MCH Updates in Pediatrics Masthead  

                 Volume IV
                  Issue 45
                                                           South Florida's  only licensed  free-standing
                                                             specialty hospital  exclusively for children ...                                                      November 6,  2013 
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Dollars & Sense


by Jason Biro 


Today's tip Use what you have now to save for retirement. 


Dr. Charles spent years building his practice, but one expense after another kept him from saving enough for retirement. To make up for this gap, he pre-loaded his retirement and investment accounts using a program that pulls your business real estate equity. He's now contributes to his retirement plans yearly, without sacrificing the growth of his practice.

Bank of America Practice Solutions  

Sleep & infection: no snooze, you lose?

There a large body of evidence that links sleep and the immune system through extensive and complex pathways. Studies indicate, in both animals and humans, that a variety of viral and bacterial infections lead to increased sleep.


Over the past few decades, the average number of hours that individuals sleep has decreased, and there is some evidence linking sleep deprivation and increased infection susceptibility ( mediated via effects on immune cells and cytokines). "Shift workers" who have less than 7 hours sleep (on average) are 3 times more likely to develop a "cold";" partial sleep deprivation " may negatively affect inflammatory bowel disease and cancer.


Sleep deprivation does not appear to be a benign phenomenon as it diminishes immunocompetence thereby altering the body's responses to a variety of inflammatory challenges.


Pediatric Infectious Disease Journal 

Redo Nissan fundoplications.

A large (823 patients) retrospective study reviewed the incidence and factors associated with redo Nissan fundoplications. 12.2% of patients require 1 or more redos over a median 2.9 years. Incriminating factors include: male gender, young age, hiatal dissection and retching.


Journal of Pediatric Surgery 

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Functional impairment & Attention-deficit/hyperactivity disorder (ADHD): Effects of exercise.


The functional impairment and adverse developmental outcomes from ADHD are most likely a result of the interaction between genes and environment.


A comprehensive electronic database search for animal and human studies evaluating the effect of exercise on animal behavior, symptoms of ADHD and developmental outcomes in humans, reveals that exercise, particularly early on in life (perhaps mediated by brain-derived neurotropic factor and catecholamines) appears to provide a beneficial effect against ADHD symptom outcomes.


Journal of American Academy of Child and Adolescent Psychiatry
Video Feature  
ADHD and the Brain 
ADHD and the Brain via YouTube

Use of "Conventional" & "Novel" smokeless tobacco products. 


Smokeless tobacco is a blanket term that refers to a variety of products used: ( a) "Conventional "uses - including sniffing, chewing, placing tobacco between lip and gum and application to the skin, and ( b) "Novel" usage - "snus" (a moist tobacco product placed under the upper lip for an extended period of time) and "dissolvable tobacco" (a smokeless tobacco that dissolves in the mouth).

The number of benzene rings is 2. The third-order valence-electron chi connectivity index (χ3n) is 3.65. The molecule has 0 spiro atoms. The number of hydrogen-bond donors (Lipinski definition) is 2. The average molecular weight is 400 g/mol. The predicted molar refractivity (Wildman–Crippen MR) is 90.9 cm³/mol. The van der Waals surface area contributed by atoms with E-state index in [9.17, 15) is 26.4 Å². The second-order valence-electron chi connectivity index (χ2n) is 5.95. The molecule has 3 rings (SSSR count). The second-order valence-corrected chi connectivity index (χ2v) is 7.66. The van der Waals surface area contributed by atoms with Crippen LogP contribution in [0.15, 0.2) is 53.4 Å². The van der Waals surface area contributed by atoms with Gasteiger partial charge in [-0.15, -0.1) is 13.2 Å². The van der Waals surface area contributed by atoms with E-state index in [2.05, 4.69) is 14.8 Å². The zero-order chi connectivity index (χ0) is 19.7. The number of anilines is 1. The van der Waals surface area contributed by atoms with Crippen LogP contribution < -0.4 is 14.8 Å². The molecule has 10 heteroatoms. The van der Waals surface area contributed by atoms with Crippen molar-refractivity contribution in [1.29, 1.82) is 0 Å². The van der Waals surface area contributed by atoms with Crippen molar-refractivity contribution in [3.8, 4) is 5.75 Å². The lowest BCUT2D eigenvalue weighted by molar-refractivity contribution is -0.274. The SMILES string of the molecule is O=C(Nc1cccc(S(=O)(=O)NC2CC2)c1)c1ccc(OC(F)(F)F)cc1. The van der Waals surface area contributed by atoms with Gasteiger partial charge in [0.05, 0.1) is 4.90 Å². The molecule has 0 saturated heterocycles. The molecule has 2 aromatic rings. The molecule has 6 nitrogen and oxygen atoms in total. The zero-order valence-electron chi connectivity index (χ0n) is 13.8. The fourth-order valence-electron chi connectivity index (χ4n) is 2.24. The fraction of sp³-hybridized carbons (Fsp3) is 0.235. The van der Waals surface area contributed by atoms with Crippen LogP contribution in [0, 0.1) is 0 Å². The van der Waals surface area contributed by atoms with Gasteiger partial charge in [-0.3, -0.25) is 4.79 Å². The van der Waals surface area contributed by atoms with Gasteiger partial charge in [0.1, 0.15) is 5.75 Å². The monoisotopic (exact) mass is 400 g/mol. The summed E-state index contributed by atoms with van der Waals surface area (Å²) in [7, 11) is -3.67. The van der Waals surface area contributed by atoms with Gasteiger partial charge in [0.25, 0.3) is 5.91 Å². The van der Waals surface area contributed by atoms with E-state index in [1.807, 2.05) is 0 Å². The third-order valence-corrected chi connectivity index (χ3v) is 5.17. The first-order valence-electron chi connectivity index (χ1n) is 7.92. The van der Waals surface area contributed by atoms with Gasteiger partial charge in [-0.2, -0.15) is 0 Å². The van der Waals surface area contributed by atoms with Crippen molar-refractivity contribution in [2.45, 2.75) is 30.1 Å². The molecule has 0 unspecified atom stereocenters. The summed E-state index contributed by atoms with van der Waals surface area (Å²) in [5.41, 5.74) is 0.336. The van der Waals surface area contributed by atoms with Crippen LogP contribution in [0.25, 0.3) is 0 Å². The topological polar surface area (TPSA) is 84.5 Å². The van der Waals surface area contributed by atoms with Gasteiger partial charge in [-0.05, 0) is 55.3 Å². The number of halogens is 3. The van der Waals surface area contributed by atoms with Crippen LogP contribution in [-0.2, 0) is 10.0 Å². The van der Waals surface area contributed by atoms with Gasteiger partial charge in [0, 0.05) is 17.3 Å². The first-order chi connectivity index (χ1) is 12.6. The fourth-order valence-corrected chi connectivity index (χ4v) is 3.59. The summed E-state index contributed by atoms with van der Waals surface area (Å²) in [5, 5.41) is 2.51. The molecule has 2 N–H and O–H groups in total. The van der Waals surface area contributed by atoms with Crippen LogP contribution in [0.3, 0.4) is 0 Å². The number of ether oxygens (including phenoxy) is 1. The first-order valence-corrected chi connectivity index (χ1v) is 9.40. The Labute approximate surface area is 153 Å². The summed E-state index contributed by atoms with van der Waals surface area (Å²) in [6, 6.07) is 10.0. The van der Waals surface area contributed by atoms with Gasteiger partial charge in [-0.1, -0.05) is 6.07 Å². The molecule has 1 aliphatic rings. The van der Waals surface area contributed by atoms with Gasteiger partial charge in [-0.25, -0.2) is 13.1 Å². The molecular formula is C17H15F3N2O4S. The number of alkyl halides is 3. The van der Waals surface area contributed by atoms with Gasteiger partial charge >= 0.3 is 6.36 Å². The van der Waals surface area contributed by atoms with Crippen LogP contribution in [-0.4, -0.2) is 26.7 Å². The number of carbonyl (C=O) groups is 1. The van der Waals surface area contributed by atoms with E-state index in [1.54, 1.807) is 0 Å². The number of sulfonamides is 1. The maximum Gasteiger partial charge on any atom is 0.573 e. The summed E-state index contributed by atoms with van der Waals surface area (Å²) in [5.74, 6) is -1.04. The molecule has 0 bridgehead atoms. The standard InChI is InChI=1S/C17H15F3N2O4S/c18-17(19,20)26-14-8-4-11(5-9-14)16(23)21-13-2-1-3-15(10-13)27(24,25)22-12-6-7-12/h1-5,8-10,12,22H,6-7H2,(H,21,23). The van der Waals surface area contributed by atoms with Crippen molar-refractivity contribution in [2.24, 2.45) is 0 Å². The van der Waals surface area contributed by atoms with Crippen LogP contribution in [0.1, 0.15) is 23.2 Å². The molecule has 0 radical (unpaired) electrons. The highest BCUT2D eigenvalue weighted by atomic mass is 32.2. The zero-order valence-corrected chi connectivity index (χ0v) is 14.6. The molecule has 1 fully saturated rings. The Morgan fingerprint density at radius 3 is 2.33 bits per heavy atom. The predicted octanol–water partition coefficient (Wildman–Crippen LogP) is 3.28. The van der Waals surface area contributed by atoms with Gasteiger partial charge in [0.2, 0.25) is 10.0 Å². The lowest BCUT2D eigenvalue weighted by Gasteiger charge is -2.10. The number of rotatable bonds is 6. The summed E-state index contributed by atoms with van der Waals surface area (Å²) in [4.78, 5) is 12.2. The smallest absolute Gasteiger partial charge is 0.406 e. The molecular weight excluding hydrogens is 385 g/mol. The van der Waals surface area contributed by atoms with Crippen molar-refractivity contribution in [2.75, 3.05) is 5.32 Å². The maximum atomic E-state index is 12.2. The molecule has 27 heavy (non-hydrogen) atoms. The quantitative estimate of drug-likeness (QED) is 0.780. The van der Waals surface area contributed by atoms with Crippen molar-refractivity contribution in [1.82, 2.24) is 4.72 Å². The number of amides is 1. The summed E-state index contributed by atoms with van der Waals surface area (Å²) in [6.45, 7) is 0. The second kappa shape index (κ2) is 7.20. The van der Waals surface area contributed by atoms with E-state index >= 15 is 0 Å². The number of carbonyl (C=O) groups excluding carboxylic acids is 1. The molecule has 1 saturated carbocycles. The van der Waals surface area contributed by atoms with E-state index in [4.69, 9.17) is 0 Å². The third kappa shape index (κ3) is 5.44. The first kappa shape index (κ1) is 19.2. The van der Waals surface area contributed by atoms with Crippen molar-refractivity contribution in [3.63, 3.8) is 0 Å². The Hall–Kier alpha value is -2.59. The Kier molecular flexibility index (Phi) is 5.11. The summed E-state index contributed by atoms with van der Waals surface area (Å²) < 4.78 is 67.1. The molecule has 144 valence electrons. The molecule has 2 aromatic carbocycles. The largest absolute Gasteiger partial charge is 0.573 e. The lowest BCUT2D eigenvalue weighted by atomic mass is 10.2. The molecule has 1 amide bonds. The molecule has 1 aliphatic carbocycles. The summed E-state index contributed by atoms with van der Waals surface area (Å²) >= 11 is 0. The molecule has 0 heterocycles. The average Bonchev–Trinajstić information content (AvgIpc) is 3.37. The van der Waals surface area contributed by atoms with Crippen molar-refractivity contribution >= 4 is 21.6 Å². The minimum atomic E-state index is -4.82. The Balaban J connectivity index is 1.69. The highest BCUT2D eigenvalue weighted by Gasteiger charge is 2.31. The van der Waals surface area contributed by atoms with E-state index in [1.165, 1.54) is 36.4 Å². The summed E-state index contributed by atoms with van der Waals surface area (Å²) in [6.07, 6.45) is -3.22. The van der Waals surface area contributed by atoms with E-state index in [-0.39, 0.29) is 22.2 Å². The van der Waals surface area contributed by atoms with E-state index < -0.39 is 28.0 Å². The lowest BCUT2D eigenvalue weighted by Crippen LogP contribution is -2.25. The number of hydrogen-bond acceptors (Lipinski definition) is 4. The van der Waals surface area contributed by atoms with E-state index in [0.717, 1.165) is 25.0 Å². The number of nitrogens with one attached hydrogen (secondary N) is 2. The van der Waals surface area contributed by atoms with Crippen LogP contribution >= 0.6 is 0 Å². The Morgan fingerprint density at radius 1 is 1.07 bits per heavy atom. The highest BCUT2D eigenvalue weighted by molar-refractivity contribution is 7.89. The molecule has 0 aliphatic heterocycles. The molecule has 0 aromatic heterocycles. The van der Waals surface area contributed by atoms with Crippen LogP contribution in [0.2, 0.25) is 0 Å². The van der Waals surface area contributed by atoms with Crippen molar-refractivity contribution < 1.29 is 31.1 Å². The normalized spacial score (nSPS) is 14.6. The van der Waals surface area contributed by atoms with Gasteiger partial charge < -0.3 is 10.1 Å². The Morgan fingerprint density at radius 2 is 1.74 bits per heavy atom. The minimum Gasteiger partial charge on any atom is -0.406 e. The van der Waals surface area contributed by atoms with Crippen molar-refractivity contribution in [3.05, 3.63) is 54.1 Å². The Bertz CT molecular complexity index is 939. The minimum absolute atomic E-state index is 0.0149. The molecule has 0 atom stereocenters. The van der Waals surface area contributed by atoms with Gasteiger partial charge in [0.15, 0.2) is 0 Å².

Data from the 2011 National Youth Tobacco Survey indicates:

  1. Prevalence of smokeless tobacco usage is 5.6% (3% of middle school boys and 1.4% of middle school girls).
  2. 64% use only "conventional products."
  3. 26.8% use both "conventional" and "novel products."
  4. 9.2% only use "novel products."
  5. 72.1% use both combustible and smokeless tobacco.
  6. 40.1% desire to stop all tobacco usage.

 Youth who use smokeless tobacco believe that these products are less harmful to health. As all forms of tobacco use are potentially harmful, pediatricians need to focus on prevention and cessation interventions.



Inhaled nitric oxide (iNO) for respiratory failure in premature infants-neurodevelopmental outcomes.


While it appears that there is a place for iNO therapy for the premature infant with pulmonary hypertension, its use to manage a variety of pulmonary diseases and/or to treat/prevent bronchopulmonary dysplasia remains controversial.


A multicenter, randomized, double-blind study of preterm infants born at < 29 weeks gestation with moderate respiratory failure and given iNO 5 ppm started early (<24 hours after birth) or placebo for 7-21 days and assessed (Bayley Scales) at 1 and 2 years (corrected for prematurity) indicates that the treatment appears to have no deleterious effect on neurodevelopmental or other health outcomes.


RGS5 gene & therapeutic response to bronchodilators in asthmatic children.    


A large number of genes have been implicated in the genetics of asthma and patient's responses to bronchodilator therapy. The regulator protein G signaling 5 (RGS5 ) pathway appears to mediate the contractile effects of β2 agonists on smooth muscle cells. Variances of the RGS5 gene on chromosome 1 exist.


A study of 137 asthmatic children's responses to short acting β2 agonists examined the effects of a newly discovered variant of RGS5 on bronchodilator responses in childhood asthmatic patients. ( It appears to have an enhancing bronchodilator effect with a PDE4D gene variance -a phosphodiesterase modulator).


Pediatric Pulmonology 

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